Q&A Technology: How to survive as a speaker

Leading a Q and A session at the end of a speech or presentation is something many speakers (and their clients) worry about. Everything from managing the questions, the questions being heard to the speaker not being able to answer the question are all added concerns.

Along my travels when I have been speaking, I have come across a number of technical devices that can assist speakers in managing the Q and A sessions. Some are more effective than others, and as with any new technology, there are aspects that are ‘shiny objects’. Here are a couple I have come across.

There are plenty of speaking events where there are very large audiences. Managing Q and A’s with microphones and assistants running around to get the microphone to the person as well as the speaker being able to see everyone who wants to ask questions. If there are loads of questions, how does the speaker (or the organiser) ensure you don’t run over time? Two systems I have been asked to work with are Sli.do and Glisser. In both cases, the audience downloads an app onto their phones and they are able to post questions throughout the talk. The speaker can set up questions (and polls) throughout the talk so there is some interaction throughout the talk which I think is a great feature. It also works for large audiences.

However, having been in audiences when some of this software is used, as well as being a speaker, I can see some of the pitfalls as well as benefits! For one of the systems, there was an option for the questions to be displayed on the big screen (on the stage); people were voting for questions they wanted answered and comments (some very rude about the speaker) were displayed. It was very disruptive for the speaker and trolling – which it was in one case, wasn’t being managed. As a speaker when you see people on their phones all the time, there is going to be a little voice wondering if everyone is checking their emails! So I would recommend, if you are told this is a system that will be used that:

  • You ask that the questions aren’t displayed on the screen on stage during your speech
  • That you have the opportunity to familiarise yourself with the software BEFORE the event: that they send you an account to play with.
  • That on the day you have the chance to run through using the software before you speak, with the technical staff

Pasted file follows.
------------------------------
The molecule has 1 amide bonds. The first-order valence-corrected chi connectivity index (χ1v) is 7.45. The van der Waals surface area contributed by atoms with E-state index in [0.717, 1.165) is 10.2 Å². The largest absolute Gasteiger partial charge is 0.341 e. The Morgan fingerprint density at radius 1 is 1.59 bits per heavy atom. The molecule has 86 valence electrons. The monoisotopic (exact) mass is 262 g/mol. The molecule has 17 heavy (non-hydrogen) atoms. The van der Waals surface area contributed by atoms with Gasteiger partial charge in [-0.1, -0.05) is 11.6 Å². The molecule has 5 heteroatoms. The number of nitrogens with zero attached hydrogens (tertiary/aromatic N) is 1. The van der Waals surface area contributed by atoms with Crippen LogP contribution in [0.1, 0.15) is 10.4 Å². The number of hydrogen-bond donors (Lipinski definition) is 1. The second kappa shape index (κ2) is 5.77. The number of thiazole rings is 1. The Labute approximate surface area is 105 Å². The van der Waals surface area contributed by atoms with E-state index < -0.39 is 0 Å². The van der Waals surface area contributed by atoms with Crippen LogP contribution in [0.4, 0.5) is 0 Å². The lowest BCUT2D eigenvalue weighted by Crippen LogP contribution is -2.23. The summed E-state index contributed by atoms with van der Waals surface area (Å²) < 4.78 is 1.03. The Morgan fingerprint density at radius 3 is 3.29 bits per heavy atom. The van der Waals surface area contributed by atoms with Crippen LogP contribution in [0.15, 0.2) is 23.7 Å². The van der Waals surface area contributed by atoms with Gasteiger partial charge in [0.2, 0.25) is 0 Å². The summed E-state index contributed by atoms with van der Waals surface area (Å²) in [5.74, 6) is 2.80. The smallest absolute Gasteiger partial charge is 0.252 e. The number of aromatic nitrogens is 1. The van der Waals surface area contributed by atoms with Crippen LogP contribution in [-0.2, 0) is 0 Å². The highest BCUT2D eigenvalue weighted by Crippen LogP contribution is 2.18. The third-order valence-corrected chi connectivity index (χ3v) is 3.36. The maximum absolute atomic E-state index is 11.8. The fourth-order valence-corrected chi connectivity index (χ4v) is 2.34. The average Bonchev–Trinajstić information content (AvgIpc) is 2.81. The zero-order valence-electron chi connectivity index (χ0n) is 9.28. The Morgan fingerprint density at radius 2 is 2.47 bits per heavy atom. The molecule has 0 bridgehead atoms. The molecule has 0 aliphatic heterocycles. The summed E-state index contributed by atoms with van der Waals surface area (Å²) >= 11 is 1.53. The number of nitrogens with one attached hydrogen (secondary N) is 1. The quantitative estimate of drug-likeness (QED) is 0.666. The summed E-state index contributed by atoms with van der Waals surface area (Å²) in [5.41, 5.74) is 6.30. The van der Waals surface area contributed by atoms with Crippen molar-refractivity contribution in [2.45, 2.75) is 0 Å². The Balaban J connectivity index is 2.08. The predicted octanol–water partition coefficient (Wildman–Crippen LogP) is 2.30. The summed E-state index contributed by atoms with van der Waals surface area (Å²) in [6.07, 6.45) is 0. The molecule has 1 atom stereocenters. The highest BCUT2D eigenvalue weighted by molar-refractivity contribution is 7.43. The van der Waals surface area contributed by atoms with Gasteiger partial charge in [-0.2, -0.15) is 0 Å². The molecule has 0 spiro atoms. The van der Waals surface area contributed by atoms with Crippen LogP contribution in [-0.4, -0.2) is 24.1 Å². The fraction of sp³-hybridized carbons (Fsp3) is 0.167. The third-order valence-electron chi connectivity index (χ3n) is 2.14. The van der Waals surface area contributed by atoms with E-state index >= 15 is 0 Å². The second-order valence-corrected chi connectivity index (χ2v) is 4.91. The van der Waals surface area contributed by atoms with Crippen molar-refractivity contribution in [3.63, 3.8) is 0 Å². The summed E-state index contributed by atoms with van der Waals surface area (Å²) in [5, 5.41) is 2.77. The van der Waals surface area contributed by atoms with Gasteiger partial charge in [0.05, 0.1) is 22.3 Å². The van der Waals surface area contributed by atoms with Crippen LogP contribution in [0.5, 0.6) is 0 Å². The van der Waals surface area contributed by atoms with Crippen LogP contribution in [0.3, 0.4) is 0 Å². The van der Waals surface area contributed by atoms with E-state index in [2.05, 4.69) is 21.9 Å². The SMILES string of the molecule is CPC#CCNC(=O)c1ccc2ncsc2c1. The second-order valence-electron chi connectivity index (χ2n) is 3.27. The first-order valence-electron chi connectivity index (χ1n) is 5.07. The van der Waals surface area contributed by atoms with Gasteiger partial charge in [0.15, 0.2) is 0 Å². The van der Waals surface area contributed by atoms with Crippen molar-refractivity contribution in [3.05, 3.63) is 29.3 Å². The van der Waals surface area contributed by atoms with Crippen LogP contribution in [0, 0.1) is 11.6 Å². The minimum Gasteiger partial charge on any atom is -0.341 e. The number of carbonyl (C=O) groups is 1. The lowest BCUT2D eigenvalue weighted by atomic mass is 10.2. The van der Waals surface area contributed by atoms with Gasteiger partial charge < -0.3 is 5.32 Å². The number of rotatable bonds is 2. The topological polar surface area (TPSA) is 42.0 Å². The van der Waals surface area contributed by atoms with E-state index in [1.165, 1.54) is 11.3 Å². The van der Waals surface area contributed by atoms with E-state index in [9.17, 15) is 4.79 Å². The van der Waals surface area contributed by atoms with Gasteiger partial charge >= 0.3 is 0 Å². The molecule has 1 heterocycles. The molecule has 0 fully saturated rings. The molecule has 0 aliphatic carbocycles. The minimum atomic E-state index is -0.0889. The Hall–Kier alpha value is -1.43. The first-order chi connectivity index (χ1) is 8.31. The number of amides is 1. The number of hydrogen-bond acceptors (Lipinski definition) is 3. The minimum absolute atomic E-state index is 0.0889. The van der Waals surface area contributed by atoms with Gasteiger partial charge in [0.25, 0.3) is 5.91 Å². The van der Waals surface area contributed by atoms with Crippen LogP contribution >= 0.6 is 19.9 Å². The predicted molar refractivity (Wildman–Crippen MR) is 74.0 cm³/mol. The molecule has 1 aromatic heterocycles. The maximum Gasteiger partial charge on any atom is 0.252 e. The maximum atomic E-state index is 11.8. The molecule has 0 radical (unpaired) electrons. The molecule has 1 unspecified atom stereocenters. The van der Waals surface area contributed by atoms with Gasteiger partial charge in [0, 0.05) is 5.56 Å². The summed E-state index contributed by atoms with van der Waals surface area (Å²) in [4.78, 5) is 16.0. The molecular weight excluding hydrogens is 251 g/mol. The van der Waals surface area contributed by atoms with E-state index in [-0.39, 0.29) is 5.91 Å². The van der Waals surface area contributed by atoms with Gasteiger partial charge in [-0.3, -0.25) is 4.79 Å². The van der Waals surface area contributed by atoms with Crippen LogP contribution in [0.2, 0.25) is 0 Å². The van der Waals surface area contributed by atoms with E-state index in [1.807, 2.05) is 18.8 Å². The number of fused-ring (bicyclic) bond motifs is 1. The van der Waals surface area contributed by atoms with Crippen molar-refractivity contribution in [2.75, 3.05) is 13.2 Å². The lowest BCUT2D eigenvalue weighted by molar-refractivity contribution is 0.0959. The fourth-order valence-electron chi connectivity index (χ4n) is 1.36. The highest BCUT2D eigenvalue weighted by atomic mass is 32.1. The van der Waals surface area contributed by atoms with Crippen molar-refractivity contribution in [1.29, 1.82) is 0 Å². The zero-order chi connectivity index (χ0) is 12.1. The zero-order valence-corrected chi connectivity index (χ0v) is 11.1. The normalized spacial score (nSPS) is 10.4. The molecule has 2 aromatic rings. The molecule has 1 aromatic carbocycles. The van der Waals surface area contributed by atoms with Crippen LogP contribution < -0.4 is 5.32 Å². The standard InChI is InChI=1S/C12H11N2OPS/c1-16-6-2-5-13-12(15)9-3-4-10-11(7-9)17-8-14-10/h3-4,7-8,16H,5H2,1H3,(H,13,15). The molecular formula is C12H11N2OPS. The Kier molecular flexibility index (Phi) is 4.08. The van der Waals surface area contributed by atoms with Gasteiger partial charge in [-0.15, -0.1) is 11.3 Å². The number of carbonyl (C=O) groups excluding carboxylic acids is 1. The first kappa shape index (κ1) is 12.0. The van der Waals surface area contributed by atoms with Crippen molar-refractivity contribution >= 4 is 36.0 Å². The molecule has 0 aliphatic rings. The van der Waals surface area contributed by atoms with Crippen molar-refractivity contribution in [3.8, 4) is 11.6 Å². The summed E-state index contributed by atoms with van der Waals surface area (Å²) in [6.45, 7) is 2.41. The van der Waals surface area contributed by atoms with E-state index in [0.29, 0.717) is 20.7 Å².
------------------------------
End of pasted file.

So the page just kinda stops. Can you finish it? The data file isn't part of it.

Another tool you can use to interact with your audience is a large microphone – or microphone ball! Of course there is an element of it being a gimmick, but if used effectively, it can assist in really engaging your audience at the beginning of a speech and also make it easier for your audience to be heard when they ask questions.

This can be great fun, and I have seen audiences loving being able to hold the ball and be heard. One downside is that if you are like me: I have no eye hand co-ordination so drop things that are thrown to me, there are going to be some members of the audience who panic about the ball being thrown at them and then dropping it! Yep: that happened to me and it was humiliating. So again, use in a positive way, and it can be fun for the Q and A section of a speech.

In the end, technology to assist speakers is a good thing, particularly for the Q and A section. However, these tools need to be used effectively, so the speaker is still able to “Do their thing well”. No technology will replace a good speaker who is able to engage and entertain an audience, even if the technology claims to make speeches more engaging! It is up to the event planner to book great speakers to do that!

The post Q and A Technology – how to survive as a speaker appeared first on The Executive Voice Speaking Coach.

About the author

Susan Heaton Wright is a former opera singer who works with successful individuals and teams to make an impact with their voices and physical presence. Using her experience in using the voice and performing on stage, she works with people to improve their performances in a range of business situations; from meeting skills and on the telephone, to public speaking, presentations and appearing on the media.

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